This week’s rolling news roundup

22–28 April 2019

Donations towards the restoration of the Cathédrale Notre-Dame de Paris, devastated by fire on 15 April, had by end of the Easter weekend passed $1bn. Major donations from French businesspeople – notably art collectors François Pinault and Bernard Arnault, who pledged a combined €300m (backed by President Macron's assurances that such donations would be tax-deductible) – sparked debate in the artworld around the ethics of spectacular philanthropy. Adding fuel to that particular fire – so to speak – was the announcement that the Paris branch of Gagosian Gallery would host an exhibition to benefit the reconstruction. It was reported, meanwhile, that the Belgian artist Wim Delvoye planned to enter the design competition for a new spire to replace that which collapsed during the blaze. 

Hito Steyerl, meanwhile, used the opening of her own exhibition at the Serpentine Sackler Gallery to protest the institution's reliance on donations from the Sackler family, controllers of the pharmaceutical company responsible for the production of Oxycontin, an addictive opioid. Included in the show is an app that effaces the word 'Sackler' from the inscription over the museum's entrance. After months of controversy, Olu Oguibe's Monument to Strangers and Refugees (2017) was reinstalled in Kassel, albeit in a different location to the main square, where it had drawn ire from rightwing groups for its pro-refugee message after its installation as part of Documenta 14. The entirely uncontroversial Guggenheim Abu Dhabi development, meanwhile, was reported by the Art Newspaper to be confident of opening, after significant delays, 'around 2022'. The museum will be housed in the same complex, on Saadiyat island, as the Louvre Abu Dhabi, which opened in 2017, and the future Zayed National Museum.

The death of Monir Farmanfarmain on 20 April brought tributes from around the world. The Iranian artist, who only gained widespread recognition after returning to her native country in 2004, when she was in her early eighties, was heralded for having combined Islamic geometric patterns with a strain of minimalism generally attributed to her having lived so much of her life in New York. It was also noted that she was the first female artist to have a museum dedicated to her work in Iran.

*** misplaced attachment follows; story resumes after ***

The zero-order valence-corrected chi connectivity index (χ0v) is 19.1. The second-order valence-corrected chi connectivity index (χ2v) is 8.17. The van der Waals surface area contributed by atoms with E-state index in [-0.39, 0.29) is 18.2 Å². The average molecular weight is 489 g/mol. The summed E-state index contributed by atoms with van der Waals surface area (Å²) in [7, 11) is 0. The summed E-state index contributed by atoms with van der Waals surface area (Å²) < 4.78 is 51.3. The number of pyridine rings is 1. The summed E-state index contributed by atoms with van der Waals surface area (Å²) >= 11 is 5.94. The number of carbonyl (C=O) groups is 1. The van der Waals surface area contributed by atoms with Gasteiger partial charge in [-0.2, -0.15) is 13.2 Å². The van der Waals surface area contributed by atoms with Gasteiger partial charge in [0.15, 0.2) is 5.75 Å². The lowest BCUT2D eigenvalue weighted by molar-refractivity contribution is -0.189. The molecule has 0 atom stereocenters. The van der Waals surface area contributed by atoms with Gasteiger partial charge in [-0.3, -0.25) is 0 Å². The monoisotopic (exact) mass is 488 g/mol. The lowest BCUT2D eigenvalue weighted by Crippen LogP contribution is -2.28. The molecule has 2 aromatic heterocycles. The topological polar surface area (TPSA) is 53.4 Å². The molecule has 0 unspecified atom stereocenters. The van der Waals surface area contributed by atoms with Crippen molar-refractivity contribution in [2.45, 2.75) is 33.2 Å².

Eisa Jocson, fresh from a recent and presumably jury-swaying appearance in a panel discussion on art from the Philippines at the ArtReview Bar, was named among the finalists for this year's Hugo Boss Asia Art Award, which awards £35,000 to an artist from Greater China and Southeast Asia. She was joined on the shortlist by Hao Jingban (China), Hsu Che-Yu (Taiwan) and Phan Thảo Nguyên (Vietnam). On Thursday the Mark Tanner Sculpture Award announced a shortlist of Josephine Baker, Jolanta Basova, Olivia Bax, Marie Aimée Fattouche, Byzantia Harlow, Harley Kuyck-Cohen, Jocelyn McGregor and Lindsey Mendick for the 2019/20 edition of the £8,000 award, which offers the winner financial support towards the production of new work, a solo exhibition at Standpoint Gallery, London, and a National Touring Programme.

The British curator Michelle Cotton will leave Bonner Kunstverein to take up a new role of head of programmes at MUDAM, Luxembourg. In more salacious news, the self-invented socialite Anna Sorokin (aka Delvey) was found guilty of charges including grand larceny in a New York courtroom. Her crimes related to a series of scams perpetrated after she moved to the city from Germany, posing as a millionaire heiress. Among the schemes for which she sought loans worth millions of dollars was an arts foundation in Manhattan.